Global Shift: Mapping the Changing Contours of the World Economy, 6th Edition

Joanne Roberts (Newcastle Business School, Northumbria University, Newcastle upon Tyne, UK)

Critical Perspectives on International Business

ISSN: 1742-2043

Article publication date: 26 January 2012

3240

Keywords

Citation

Roberts, J. (2012), "Global Shift: Mapping the Changing Contours of the World Economy, 6th Edition", Critical Perspectives on International Business, Vol. 8 No. 1, pp. 93-95. https://doi.org/10.1108/17422041211197585

Publisher

:

Emerald Group Publishing Limited

Copyright © 2012, Emerald Group Publishing Limited


Peter Dicken is Emeritus Professor of Economic Geography in the School of Environment and Development at the University of Manchester, UK. His significant contribution to the field of economic geography has been recognized by the award of the Victoria Medal of the Royal Geographical Society in 2001 and the Centenary Medal of the Royal Scottish Geographical Society in 2007. Through his most widely known book, Global Shift, Dicken's impact extends into the academic fields of sociology, politics and international business. The publication of the sixth edition of Global Shift marks 25 years since its first appearance in 1986 (Dicken, 1986). In the interim, over 100,000 copies have been sold and innumerable students and researchers have poured over the pages of this landmark text.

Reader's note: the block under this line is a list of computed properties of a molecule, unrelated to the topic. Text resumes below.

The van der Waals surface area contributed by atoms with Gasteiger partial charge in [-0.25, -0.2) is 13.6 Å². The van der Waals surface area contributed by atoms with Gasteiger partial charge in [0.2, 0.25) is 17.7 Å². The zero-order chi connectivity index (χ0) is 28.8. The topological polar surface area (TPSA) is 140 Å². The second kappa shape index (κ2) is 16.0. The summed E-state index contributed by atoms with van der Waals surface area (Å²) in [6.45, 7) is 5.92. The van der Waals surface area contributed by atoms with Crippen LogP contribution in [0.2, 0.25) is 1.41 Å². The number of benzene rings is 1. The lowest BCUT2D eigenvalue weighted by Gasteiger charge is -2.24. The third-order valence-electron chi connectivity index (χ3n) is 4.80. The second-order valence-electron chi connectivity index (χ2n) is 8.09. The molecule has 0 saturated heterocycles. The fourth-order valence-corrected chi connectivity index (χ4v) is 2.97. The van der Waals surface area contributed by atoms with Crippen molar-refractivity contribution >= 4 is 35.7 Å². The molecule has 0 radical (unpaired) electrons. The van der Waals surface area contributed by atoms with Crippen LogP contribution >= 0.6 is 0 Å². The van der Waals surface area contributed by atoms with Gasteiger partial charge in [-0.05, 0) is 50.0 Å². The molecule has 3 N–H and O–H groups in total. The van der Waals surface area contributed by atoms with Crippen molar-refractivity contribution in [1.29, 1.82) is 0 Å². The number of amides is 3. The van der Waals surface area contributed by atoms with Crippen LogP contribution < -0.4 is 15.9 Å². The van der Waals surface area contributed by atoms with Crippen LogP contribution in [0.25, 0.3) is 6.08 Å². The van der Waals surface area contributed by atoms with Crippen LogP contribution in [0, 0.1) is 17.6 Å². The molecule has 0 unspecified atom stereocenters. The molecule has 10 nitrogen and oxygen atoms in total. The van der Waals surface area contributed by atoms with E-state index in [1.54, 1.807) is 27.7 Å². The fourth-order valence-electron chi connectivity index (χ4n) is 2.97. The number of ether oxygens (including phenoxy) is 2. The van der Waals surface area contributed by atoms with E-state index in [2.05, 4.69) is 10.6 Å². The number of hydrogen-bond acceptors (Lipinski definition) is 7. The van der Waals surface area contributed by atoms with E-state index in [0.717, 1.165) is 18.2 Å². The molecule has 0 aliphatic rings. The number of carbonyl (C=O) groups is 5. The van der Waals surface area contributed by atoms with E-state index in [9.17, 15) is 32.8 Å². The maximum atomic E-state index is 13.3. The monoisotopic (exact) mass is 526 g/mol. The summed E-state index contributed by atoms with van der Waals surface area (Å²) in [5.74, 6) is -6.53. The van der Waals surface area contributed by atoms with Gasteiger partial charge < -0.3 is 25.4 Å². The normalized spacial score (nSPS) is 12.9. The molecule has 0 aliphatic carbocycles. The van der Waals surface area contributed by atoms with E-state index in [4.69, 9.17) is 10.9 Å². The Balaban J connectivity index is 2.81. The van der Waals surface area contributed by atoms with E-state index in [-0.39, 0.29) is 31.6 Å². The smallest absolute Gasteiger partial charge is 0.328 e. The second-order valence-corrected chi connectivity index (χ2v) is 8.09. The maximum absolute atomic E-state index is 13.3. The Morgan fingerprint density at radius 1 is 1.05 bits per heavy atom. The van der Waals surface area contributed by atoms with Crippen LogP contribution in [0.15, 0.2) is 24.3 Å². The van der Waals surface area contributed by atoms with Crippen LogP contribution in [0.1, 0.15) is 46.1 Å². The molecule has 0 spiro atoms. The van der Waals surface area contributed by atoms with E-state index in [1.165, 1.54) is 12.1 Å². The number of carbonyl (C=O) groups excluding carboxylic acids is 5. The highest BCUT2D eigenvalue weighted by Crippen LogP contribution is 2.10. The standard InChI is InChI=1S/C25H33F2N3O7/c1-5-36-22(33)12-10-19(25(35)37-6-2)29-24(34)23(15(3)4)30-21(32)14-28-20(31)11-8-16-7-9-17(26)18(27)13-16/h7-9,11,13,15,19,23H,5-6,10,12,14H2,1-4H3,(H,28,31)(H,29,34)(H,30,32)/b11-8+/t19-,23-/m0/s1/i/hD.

I first came across Global Shift as a student in the late 1980s and with each revision I have become increasingly appreciative of the book. Dicken communicates complex theoretical concepts and empirical material in a clear and concise manner and each edition has seen improvements in the clarity of presentation and the range of topics covered. Consequently, I regularly recommended Global Shift to students of international business.

Like many other textbooks, Global Shift has become more accessible with each chapter beginning with a summary. Additional learning materials are provided through a companion website where discipline specific online reading lists are available for each chapter with web links to the papers listed. These are valuable resources for students and scholars alike. The provision of lecturers' notes, additional case studies, and PowerPoint slides ensures that the book will compete head on with the many international business texts on the market today. Indeed, the materials provided are welcome pedagogical tools for hard pressed lecturers seeking to balance high quality teaching with excellence in research.